The only thing that keeps Louie Zamperini and the others alive in the face of unspeakable brutality at the hands of the Japanese is the determination not to give up. At one point, Louie says that making it through alive to the end of the war is the best way to get revenge. The will to persevere that he learned as an athlete in his younger days serves him well.

We’ve seen life in Japanese prisoner-of-war camps in plenty of other movies—The Bridge on the River Kwai, King Rat, Empire of the Sun, Paradise Road, The Railway Man, to name a few—so that aspect of Unbroken seems familiar. Also we have seen plenty of harrowing stories about survival in World War II. What makes Unbroken unique is that it was directed by a woman (Angelina Jolie) and that Louie Zamperini was a real—not a fictional—person that almost anybody could identify with. He died in 2014 at the age of 97. If you won’t give up, neither will I.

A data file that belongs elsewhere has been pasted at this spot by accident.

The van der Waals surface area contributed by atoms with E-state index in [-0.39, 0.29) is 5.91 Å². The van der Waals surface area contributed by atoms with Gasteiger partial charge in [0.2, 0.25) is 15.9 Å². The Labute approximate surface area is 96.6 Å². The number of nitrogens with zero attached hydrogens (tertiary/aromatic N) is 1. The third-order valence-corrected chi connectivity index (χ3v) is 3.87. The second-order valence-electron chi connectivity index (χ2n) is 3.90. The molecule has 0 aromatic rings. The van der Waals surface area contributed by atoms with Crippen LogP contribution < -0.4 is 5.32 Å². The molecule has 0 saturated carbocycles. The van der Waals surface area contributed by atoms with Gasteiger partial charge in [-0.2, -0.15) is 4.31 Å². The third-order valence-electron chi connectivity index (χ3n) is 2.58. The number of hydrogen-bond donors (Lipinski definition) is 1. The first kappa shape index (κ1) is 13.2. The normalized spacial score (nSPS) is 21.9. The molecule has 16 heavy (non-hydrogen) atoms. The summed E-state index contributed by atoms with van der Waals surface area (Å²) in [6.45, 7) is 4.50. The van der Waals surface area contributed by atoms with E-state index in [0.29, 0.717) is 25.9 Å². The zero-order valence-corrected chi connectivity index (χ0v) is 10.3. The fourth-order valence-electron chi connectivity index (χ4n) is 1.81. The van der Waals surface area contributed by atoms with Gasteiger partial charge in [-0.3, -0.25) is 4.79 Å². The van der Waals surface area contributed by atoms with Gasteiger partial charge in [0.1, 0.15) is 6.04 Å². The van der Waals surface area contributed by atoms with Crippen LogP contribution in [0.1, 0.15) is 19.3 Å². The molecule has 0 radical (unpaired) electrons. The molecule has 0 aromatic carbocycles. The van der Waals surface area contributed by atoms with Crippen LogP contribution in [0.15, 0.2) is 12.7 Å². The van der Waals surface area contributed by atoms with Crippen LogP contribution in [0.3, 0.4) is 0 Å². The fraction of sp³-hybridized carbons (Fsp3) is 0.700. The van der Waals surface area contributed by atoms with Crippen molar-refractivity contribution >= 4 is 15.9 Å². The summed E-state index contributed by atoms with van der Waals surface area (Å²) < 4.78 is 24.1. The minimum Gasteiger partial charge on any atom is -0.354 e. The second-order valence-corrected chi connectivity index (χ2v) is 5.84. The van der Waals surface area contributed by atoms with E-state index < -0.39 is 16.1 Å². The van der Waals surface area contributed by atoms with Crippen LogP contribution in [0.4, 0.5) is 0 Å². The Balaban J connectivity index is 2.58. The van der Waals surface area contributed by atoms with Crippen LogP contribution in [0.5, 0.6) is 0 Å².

Copyright © 2015 by Allen Kopp

Selma ~ A Capsule Movie Review


Selma ~ A Capsule Movie Review by Allen Kopp 

In the American South of the 1960s, black citizens were guaranteed the right to vote but were systematically denied the right to register to vote by a system controlled by white officials. (If you can’t register, you can’t vote.) The new movie, Selma, is about the struggle to right this wrong and about the symbolic fifty-mile protest march from Selma to Montgomery that galvanized the country’s attention.